MLB needs to figure out their broadcast problems

NBC’s Peacock is one of the new streaming platforms that Major League Baseball has partnered with to broadcast exclusive games.

COLIN HORNING, Sports Editor

America’s pastime has never been more accessible to its fans. Those of us who follow the Major League season have a bevy of viewing options ranging from the traditional cable/satellite TV broadcasts, to MLB.TV and now more recently, streaming TV services. But while Major League Baseball has been trying to keep up with the modern developments of how consumers watch their sports, they are also risking alienating their loyal fans in order to stay relevant. At the start of this season, the league announced that they would be partnering with Apple to broadcast two Friday night games per week on Apple TV Plus, the nascent streaming service offered by the tech giant. These games, known as “Friday Night Baseball,” are available for free for the first few months of the MLB season, but will require a subscription to Apple TV Plus in order to watch the games after that. But it’s not just Apple that will have exclusive games – MLB is also partnering with NBC to broadcast a weekly game on their streaming service Peacock. The games will be on Sunday mornings and the show will be known as “MLB Sunday Leadoff.” They will be exclusively available to paying subscribers of the Peacock streaming service, except for the first game on May 8 which will be simulcast on NBC and Peacock. While MLB is trying to stay up to date on the ever-growing streaming TV trends, they are also risking alienation of dedicated fans through making their games exclusive to streaming services.

Most dedicated baseball fans want nothing more than to watch their favorite teams play. Currently, the best way to be able to catch most of your team’s games is through paying for a cable or satellite TV service that includes the team’s regional sports network, or RSN. These RNSs, such as Bally Sports Midwest for the St. Louis Cardinals and Marquee Sports Network for the Chicago Cubs, will carry the majority of a team’s regular season games along with a pre-game and post-game show. For many loyal fans this is the best way to follow along with their favorite team throughout the course of the season. Now enter MLB’s new strategy: streaming TV. 

By making certain baseball games exclusive to paying customers of a streaming service, it prevents dedicated fans from being able to watch their team unless they want to pay for yet another streaming service, adding yet another monthly subscription to their bills, especially with the cost of cable and satellite TV high enough as it is. Now, MLB is asking its loyal fans to cough up a couple more bucks to watch an exclusively-broadcasted game on Apple TV or Peacock, or just not watch it altogether.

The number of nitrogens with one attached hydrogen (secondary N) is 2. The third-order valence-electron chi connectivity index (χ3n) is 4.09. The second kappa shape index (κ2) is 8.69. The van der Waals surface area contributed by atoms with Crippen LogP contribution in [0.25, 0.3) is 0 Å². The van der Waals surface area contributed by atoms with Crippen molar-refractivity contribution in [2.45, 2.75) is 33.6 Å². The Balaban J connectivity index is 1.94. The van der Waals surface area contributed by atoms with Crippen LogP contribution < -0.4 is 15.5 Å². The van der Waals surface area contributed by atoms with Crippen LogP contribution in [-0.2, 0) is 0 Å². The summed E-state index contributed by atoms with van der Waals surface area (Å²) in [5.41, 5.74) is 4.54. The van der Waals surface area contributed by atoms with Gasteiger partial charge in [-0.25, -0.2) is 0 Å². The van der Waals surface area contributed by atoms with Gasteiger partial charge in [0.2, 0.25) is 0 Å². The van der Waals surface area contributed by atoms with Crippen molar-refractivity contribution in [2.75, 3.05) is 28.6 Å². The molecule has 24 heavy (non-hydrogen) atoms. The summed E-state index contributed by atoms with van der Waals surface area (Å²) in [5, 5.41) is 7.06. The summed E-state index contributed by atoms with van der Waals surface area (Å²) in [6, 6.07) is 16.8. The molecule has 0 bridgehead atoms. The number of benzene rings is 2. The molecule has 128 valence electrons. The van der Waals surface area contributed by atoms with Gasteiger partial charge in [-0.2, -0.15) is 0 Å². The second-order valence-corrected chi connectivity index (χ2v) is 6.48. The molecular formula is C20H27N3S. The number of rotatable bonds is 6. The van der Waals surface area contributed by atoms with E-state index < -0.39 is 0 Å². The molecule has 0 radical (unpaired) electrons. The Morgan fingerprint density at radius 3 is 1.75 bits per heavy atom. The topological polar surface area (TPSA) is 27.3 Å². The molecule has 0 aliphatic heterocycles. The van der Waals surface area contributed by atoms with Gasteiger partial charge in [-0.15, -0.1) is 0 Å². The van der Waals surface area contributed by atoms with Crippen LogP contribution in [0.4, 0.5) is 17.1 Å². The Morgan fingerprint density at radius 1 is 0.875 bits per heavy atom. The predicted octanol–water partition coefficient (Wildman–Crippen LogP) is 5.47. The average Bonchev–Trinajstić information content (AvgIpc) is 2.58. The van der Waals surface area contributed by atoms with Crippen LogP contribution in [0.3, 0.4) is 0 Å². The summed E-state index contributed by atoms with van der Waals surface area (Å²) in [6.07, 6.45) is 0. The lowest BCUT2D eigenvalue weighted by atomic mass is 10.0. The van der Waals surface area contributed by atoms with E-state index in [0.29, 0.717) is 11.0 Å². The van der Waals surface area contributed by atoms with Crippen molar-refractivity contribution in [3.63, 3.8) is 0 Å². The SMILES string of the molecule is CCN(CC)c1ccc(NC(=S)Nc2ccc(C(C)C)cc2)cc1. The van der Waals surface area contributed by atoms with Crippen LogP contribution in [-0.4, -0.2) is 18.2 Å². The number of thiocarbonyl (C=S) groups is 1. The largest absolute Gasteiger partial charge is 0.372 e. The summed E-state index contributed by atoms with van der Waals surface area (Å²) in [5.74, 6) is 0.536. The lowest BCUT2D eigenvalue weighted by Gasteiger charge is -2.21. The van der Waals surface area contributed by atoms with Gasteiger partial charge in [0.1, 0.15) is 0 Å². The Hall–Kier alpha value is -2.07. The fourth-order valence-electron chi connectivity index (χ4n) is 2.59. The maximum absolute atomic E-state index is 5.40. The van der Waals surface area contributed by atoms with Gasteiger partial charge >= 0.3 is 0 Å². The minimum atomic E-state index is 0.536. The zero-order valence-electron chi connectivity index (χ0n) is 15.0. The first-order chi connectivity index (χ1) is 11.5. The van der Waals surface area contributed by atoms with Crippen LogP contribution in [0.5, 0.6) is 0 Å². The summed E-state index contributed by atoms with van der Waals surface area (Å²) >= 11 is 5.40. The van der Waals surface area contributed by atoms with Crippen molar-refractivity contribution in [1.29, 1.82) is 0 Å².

The idea behind moving a select number of games to the streaming services is for two reasons: to expose Major League Baseball and its games to people who already subscribe to one of these services, and to entice those who don’t already subscribe to sign up for the new platform in hopes that they enjoy the offerings of the streaming service and keep subscribing. But I believe that very few people who don’t already watch Apple TV Plus and Peacock will now start subscribing to them just because they offer a handful of baseball games. It’s really meant to be more of a bonus to those already subscribed, but MLB failed to realize that they are preventing their dedicated fans from watching their favorite teams throughout the season. 

Expect the trend to continue to grow as the “cord-cutting” philosophy of cutting cable in favor of streaming services becomes more popular. If Major League Baseball wants to continue to grow in popularity, then they need to figure out ways to attract new viewers without spurning their loyal ones. Time will tell what becomes of this, but right now it looks like the exclusively-broadcasted streaming games will continue to grow.